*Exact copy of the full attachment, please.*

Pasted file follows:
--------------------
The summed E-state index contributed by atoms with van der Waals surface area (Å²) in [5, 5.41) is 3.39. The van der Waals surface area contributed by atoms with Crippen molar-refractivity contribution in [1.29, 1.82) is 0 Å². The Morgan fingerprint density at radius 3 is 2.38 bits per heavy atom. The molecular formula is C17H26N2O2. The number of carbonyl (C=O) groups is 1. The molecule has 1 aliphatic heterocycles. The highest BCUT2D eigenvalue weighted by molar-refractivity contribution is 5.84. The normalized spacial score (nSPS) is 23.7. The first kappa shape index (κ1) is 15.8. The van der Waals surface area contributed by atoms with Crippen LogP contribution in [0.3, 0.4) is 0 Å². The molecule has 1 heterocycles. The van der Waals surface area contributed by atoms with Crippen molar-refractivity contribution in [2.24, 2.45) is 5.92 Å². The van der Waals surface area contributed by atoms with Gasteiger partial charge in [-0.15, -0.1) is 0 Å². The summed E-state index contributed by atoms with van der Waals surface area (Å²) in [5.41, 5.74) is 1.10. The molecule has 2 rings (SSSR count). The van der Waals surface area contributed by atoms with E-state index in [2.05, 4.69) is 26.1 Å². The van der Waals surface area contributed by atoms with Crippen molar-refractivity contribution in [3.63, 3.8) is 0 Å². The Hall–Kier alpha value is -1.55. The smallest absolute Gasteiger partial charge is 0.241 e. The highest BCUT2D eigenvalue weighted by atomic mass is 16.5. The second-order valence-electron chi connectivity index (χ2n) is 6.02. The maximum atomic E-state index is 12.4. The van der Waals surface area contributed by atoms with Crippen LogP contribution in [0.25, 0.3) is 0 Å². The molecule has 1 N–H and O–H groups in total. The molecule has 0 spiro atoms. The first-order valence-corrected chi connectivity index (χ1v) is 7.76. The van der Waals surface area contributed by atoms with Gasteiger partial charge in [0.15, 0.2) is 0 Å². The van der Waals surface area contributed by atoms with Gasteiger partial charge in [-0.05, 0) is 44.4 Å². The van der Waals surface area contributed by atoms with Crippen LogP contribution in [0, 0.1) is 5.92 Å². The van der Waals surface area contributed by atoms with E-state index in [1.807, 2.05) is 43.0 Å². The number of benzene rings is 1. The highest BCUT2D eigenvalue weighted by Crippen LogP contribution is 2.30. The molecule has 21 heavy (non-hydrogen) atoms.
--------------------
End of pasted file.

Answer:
The summed E-state index contributed by atoms with van der Waals surface area (Å²) in [5, 5.41) is 3.39. The van der Waals surface area contributed by atoms with Crippen molar-refractivity contribution in [1.29, 1.82) is 0 Å². The Morgan fingerprint density at radius 3 is 2.38 bits per heavy atom. The molecular formula is C17H26N2O2. The number of carbonyl (C=O) groups is 1. The molecule has 1 aliphatic heterocycles. The highest BCUT2D eigenvalue weighted by molar-refractivity contribution is 5.84. The normalized spacial score (nSPS) is 23.7. The first kappa shape index (κ1) is 15.8. The van der Waals surface area contributed by atoms with Crippen LogP contribution in [0.3, 0.4) is 0 Å². The molecule has 1 heterocycles. The van der Waals surface area contributed by atoms with Crippen molar-refractivity contribution in [2.24, 2.45) is 5.92 Å². The van der Waals surface area contributed by atoms with Gasteiger partial charge in [-0.15, -0.1) is 0 Å². The summed E-state index contributed by atoms with van der Waals surface area (Å²) in [5.41, 5.74) is 1.10. The molecule has 2 rings (SSSR count). The van der Waals surface area contributed by atoms with E-state index in [2.05, 4.69) is 26.1 Å². The van der Waals surface area contributed by atoms with Crippen molar-refractivity contribution in [3.63, 3.8) is 0 Å². The Hall–Kier alpha value is -1.55. The smallest absolute Gasteiger partial charge is 0.241 e. The highest BCUT2D eigenvalue weighted by atomic mass is 16.5. The second-order valence-electron chi connectivity index (χ2n) is 6.02. The maximum atomic E-state index is 12.4. The van der Waals surface area contributed by atoms with Crippen LogP contribution in [0.25, 0.3) is 0 Å². The molecule has 1 N–H and O–H groups in total. The molecule has 0 spiro atoms. The first-order valence-corrected chi connectivity index (χ1v) is 7.76. The van der Waals surface area contributed by atoms with Gasteiger partial charge in [0.15, 0.2) is 0 Å². The van der Waals surface area contributed by atoms with Gasteiger partial charge in [-0.05, 0) is 44.4 Å². The van der Waals surface area contributed by atoms with Crippen LogP contribution in [0, 0.1) is 5.92 Å². The van der Waals surface area contributed by atoms with E-state index in [1.807, 2.05) is 43.0 Å². The number of benzene rings is 1. The highest BCUT2D eigenvalue weighted by Crippen LogP contribution is 2.30. The molecule has 21 heavy (non-hydrogen) atoms.